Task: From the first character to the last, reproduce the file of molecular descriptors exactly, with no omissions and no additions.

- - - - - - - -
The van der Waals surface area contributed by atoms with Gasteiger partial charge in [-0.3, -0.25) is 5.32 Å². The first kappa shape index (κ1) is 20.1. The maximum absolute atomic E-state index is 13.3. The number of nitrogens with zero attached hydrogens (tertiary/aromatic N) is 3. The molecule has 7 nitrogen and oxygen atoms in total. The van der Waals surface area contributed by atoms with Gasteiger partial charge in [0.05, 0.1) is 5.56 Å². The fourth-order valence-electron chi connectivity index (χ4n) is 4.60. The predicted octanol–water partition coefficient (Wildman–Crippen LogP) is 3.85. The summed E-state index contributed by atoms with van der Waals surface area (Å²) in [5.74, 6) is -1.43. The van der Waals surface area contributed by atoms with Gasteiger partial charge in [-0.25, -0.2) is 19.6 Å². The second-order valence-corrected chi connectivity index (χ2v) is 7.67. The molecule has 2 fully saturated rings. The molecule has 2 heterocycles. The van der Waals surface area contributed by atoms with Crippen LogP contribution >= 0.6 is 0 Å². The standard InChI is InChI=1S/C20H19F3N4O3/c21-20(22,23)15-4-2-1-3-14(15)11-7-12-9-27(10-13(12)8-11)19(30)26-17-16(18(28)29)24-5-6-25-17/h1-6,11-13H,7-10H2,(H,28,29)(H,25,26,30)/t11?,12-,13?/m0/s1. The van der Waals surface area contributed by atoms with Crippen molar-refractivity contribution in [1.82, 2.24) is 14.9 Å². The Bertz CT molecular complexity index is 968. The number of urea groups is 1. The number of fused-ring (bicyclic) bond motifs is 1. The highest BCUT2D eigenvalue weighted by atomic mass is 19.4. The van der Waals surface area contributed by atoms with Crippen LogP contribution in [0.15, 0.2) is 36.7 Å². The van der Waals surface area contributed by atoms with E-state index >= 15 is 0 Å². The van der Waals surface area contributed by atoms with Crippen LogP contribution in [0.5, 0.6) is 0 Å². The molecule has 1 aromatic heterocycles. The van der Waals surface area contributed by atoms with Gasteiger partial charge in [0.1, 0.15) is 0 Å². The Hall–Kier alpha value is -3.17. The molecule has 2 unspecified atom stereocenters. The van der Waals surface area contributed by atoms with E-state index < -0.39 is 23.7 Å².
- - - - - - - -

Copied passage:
The van der Waals surface area contributed by atoms with Gasteiger partial charge in [-0.3, -0.25) is 5.32 Å². The first kappa shape index (κ1) is 20.1. The maximum absolute atomic E-state index is 13.3. The number of nitrogens with zero attached hydrogens (tertiary/aromatic N) is 3. The molecule has 7 nitrogen and oxygen atoms in total. The van der Waals surface area contributed by atoms with Gasteiger partial charge in [0.05, 0.1) is 5.56 Å². The fourth-order valence-electron chi connectivity index (χ4n) is 4.60. The predicted octanol–water partition coefficient (Wildman–Crippen LogP) is 3.85. The summed E-state index contributed by atoms with van der Waals surface area (Å²) in [5.74, 6) is -1.43. The van der Waals surface area contributed by atoms with Gasteiger partial charge in [-0.25, -0.2) is 19.6 Å². The second-order valence-corrected chi connectivity index (χ2v) is 7.67. The molecule has 2 fully saturated rings. The molecule has 2 heterocycles. The van der Waals surface area contributed by atoms with Crippen LogP contribution >= 0.6 is 0 Å². The standard InChI is InChI=1S/C20H19F3N4O3/c21-20(22,23)15-4-2-1-3-14(15)11-7-12-9-27(10-13(12)8-11)19(30)26-17-16(18(28)29)24-5-6-25-17/h1-6,11-13H,7-10H2,(H,28,29)(H,25,26,30)/t11?,12-,13?/m0/s1. The van der Waals surface area contributed by atoms with Crippen molar-refractivity contribution in [1.82, 2.24) is 14.9 Å². The Bertz CT molecular complexity index is 968. The number of urea groups is 1. The number of fused-ring (bicyclic) bond motifs is 1. The highest BCUT2D eigenvalue weighted by atomic mass is 19.4. The van der Waals surface area contributed by atoms with Crippen LogP contribution in [0.15, 0.2) is 36.7 Å². The van der Waals surface area contributed by atoms with E-state index >= 15 is 0 Å². The van der Waals surface area contributed by atoms with Crippen LogP contribution in [0.5, 0.6) is 0 Å². The molecule has 1 aromatic heterocycles. The van der Waals surface area contributed by atoms with Gasteiger partial charge in [0.1, 0.15) is 0 Å². The Hall–Kier alpha value is -3.17. The molecule has 2 unspecified atom stereocenters. The van der Waals surface area contributed by atoms with E-state index < -0.39 is 23.7 Å².